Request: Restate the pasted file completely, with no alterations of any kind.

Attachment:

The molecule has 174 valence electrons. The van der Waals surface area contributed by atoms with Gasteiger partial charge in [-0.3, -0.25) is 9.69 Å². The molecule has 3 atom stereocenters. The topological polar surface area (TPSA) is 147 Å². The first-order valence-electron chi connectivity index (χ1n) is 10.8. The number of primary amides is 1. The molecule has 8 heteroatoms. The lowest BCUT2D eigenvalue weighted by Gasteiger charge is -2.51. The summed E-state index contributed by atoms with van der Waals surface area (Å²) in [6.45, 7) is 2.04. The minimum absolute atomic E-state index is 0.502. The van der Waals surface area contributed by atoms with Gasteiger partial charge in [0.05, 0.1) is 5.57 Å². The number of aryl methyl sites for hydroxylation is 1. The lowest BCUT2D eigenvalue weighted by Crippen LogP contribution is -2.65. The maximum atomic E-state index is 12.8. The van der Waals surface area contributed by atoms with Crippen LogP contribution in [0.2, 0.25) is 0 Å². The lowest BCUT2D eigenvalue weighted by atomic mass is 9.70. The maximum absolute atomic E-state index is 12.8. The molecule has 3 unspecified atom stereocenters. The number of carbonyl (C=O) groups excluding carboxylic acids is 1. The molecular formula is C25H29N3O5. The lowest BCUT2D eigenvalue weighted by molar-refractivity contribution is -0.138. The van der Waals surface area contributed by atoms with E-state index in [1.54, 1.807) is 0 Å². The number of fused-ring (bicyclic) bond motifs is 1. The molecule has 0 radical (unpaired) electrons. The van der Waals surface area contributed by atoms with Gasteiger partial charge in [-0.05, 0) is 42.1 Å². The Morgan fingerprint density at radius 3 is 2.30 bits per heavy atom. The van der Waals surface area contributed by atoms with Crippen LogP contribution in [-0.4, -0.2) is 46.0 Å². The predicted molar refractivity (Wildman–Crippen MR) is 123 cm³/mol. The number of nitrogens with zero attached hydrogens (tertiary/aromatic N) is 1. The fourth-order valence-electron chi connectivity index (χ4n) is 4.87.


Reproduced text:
The molecule has 174 valence electrons. The van der Waals surface area contributed by atoms with Gasteiger partial charge in [-0.3, -0.25) is 9.69 Å². The molecule has 3 atom stereocenters. The topological polar surface area (TPSA) is 147 Å². The first-order valence-electron chi connectivity index (χ1n) is 10.8. The number of primary amides is 1. The molecule has 8 heteroatoms. The lowest BCUT2D eigenvalue weighted by Gasteiger charge is -2.51. The summed E-state index contributed by atoms with van der Waals surface area (Å²) in [6.45, 7) is 2.04. The minimum absolute atomic E-state index is 0.502. The van der Waals surface area contributed by atoms with Gasteiger partial charge in [0.05, 0.1) is 5.57 Å². The number of aryl methyl sites for hydroxylation is 1. The lowest BCUT2D eigenvalue weighted by Crippen LogP contribution is -2.65. The maximum atomic E-state index is 12.8. The van der Waals surface area contributed by atoms with Crippen LogP contribution in [0.2, 0.25) is 0 Å². The lowest BCUT2D eigenvalue weighted by atomic mass is 9.70. The maximum absolute atomic E-state index is 12.8. The molecule has 3 unspecified atom stereocenters. The number of carbonyl (C=O) groups excluding carboxylic acids is 1. The molecular formula is C25H29N3O5. The lowest BCUT2D eigenvalue weighted by molar-refractivity contribution is -0.138. The van der Waals surface area contributed by atoms with E-state index in [1.54, 1.807) is 0 Å². The number of fused-ring (bicyclic) bond motifs is 1. The molecule has 0 radical (unpaired) electrons. The van der Waals surface area contributed by atoms with Gasteiger partial charge in [-0.05, 0) is 42.1 Å². The Morgan fingerprint density at radius 3 is 2.30 bits per heavy atom. The van der Waals surface area contributed by atoms with Crippen LogP contribution in [-0.4, -0.2) is 46.0 Å². The predicted molar refractivity (Wildman–Crippen MR) is 123 cm³/mol. The number of nitrogens with zero attached hydrogens (tertiary/aromatic N) is 1. The fourth-order valence-electron chi connectivity index (χ4n) is 4.87.